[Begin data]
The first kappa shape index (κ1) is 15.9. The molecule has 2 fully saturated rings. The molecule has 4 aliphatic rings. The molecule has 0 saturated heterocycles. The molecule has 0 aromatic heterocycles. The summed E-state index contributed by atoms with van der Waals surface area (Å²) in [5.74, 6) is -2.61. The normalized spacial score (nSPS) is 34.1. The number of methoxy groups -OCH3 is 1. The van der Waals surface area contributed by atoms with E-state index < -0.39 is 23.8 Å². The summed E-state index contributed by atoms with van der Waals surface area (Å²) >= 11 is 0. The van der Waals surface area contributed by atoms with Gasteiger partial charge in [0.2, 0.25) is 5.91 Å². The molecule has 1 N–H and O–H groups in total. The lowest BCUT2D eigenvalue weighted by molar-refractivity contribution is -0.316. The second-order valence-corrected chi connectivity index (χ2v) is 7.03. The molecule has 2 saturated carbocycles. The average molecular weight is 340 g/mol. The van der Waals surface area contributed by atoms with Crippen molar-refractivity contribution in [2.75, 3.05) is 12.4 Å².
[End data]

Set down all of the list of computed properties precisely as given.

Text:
The first kappa shape index (κ1) is 15.9. The molecule has 2 fully saturated rings. The molecule has 4 aliphatic rings. The molecule has 0 saturated heterocycles. The molecule has 0 aromatic heterocycles. The summed E-state index contributed by atoms with van der Waals surface area (Å²) in [5.74, 6) is -2.61. The normalized spacial score (nSPS) is 34.1. The number of methoxy groups -OCH3 is 1. The van der Waals surface area contributed by atoms with E-state index < -0.39 is 23.8 Å². The summed E-state index contributed by atoms with van der Waals surface area (Å²) >= 11 is 0. The van der Waals surface area contributed by atoms with Gasteiger partial charge in [0.2, 0.25) is 5.91 Å². The molecule has 1 N–H and O–H groups in total. The lowest BCUT2D eigenvalue weighted by molar-refractivity contribution is -0.316. The second-order valence-corrected chi connectivity index (χ2v) is 7.03. The molecule has 2 saturated carbocycles. The average molecular weight is 340 g/mol. The van der Waals surface area contributed by atoms with Crippen molar-refractivity contribution in [2.75, 3.05) is 12.4 Å².